This is a transcription of Literary Street in Vilnius and Two New Books — 19 May 2023’
Melissa: Coming up, a time-travel machine in the form of a cookbook.
David: A novelist writes a book about his brother-in-law.
Melissa: Plus, our distraction of the week. I’m Mel.
David: I’m Dave. This is the library of lost time.
Melissa: If you listened to our episode about Lebanon or are a newsletter subscriber, you know I got a little distracted by hummus for a few weeks. I was blitzing chick peas, garlic, and various amounts of tahini in our food processor like it was a second job. Most hummus has 4 or 5 ingredients, but I recently discovered a video for an ancient Egyptian hummus recipe with 22 ingredients.
Melissa: I found it on the YouTube channel Tasting History with Max Miller. He combines a love of food with extreme history nerdiness, and his enthusiasm is infectious. Yes, I do want to know about the food in second class on the Titanic right now! Please, tell me more about the duck recipe inspired by King Tut’s tomb.
Melissa: If you also want to go down the rabbit hole of delicious and/or interesting recipes from the past, you might like his new book Tasting History: Explore the Past Through 4000 Years of Recipes.
Melissa: This book is beautiful! It’s filled with photos and ancient art. Every recipe includes the original, often written in unhelpful but charming prose, like, ‘Lamb leg meat is used. You prepare water. You add fat. You sear.’ That’s from a Babylonion stone tablet. The original recipe for the desert called Tiger Nut Cake has no text at all — it’s just a series of pictures painted on the walls of an Egyptian tomb.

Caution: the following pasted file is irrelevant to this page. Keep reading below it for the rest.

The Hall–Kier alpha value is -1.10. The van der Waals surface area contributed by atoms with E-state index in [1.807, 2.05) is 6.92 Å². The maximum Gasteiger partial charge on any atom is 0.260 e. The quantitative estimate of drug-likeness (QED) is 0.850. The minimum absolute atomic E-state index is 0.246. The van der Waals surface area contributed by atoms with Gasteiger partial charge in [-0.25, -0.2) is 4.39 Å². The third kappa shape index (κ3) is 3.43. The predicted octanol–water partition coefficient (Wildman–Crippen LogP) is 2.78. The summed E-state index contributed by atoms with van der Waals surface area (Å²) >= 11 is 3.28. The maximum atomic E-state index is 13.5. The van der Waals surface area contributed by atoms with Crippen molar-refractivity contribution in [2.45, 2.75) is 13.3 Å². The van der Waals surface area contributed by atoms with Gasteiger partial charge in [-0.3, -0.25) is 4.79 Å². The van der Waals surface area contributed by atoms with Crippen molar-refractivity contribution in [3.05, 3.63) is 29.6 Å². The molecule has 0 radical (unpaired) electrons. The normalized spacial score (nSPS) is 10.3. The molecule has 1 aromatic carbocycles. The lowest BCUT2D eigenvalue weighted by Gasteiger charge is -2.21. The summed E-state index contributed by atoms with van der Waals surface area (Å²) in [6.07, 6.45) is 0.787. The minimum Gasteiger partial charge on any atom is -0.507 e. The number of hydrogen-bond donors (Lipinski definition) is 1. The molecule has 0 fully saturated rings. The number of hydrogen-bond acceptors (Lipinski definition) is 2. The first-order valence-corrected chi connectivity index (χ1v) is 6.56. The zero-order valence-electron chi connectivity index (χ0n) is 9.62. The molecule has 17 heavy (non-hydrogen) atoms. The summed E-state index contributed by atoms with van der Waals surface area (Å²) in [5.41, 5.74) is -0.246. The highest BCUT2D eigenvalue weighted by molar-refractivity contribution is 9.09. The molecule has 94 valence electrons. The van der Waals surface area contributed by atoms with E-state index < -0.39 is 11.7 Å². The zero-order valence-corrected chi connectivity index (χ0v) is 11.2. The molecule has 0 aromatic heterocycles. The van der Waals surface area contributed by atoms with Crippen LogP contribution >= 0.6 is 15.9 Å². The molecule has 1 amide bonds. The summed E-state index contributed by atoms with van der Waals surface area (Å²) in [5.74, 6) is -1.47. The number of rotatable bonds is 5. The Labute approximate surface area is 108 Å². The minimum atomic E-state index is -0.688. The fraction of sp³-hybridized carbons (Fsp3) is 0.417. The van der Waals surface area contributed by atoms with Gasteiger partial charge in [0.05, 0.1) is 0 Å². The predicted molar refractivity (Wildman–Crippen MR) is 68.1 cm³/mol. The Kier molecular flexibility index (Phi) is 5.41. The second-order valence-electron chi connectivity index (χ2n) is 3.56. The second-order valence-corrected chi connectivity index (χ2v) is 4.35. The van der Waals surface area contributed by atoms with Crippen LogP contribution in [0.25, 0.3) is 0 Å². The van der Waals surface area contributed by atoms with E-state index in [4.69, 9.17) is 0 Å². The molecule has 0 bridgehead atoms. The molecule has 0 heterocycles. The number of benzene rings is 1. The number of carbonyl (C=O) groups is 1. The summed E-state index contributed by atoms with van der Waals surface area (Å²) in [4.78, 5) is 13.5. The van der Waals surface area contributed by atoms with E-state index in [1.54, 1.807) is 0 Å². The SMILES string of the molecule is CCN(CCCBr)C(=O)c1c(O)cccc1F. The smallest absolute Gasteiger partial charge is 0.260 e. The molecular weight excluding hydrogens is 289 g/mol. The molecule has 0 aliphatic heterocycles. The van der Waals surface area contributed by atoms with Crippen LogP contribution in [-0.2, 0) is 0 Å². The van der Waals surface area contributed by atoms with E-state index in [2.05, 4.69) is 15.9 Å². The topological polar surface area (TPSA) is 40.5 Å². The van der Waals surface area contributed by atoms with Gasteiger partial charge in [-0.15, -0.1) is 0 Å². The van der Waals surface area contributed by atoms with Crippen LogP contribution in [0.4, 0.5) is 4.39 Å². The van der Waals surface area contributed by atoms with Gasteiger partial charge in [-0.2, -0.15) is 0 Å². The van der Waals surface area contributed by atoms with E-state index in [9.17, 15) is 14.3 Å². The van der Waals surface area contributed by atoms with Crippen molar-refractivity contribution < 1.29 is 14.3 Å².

Melissa: Max Miller transforms these snippets into real recipes that honor the originals, but make sense for a modern cook. I found it fascinating and inspiring. It’s one of those books that’s great to dip into for a little reading break. It’s Tasting History: Explore the Past Through 4000 Years of Recipes by Max Miller.
David: My book is This Isn’t Going to End Well: The True Story of a Man I Thought I Knew by Daniel Wallace. Daniel Wallace is a novelist. He’s the author of ‘Big Fish: A Novel of Mythic Proportions.’ That book was turned into a Tim Burton film and a Broadway musical.
David: This is his first non-fiction title. It’s about his brother-in-law, William. Daniel, the author, first met William when William was standing on the top of Daniel’s house, about to jump into the swimming pool. Daniel was 13. It was 1972. There is an absolutely gorgeous first chapter in this book where Daniel describes that moment, and what it meant to him. William makes the leap, and becomes a super-hero to Daniel. He is the impossible cool. And then, about thirty years later, after William had married Daniel’s sister, William took his own life. It has been twenty years since then.
David: This book is a little bit of a love story, a little bit of a crime book, and an exploration of grief and growing up. For me, the writing has taken me right there, on that sunny afternoon in the suburb where it all started. I’m looking forward to reading the rest of it. It’s This Isn’t Going to End Well: The True Story of a Man I Thought I Knew by Daniel Wallace.
David: And now, our Distraction of the Week. [magical sound effect]
Melissa: Today I want to take you to a special street in Lithuania. It’s in the capital city of Vilnius. Image a medieval Old Town in Eastern Europe. There are stucco buildings with orange tile roofs. Lots of spires. And a river winding through the middle. Down a narrow cobbled alley, you notice small objects attached to the walls of the buildings. When you get closer, you see they’re plaques, photographs, illustrations, and other little tchotchkes. This is Literary Street, or Literatų Gatvė, and it celebrates Lithuanian writers and literature.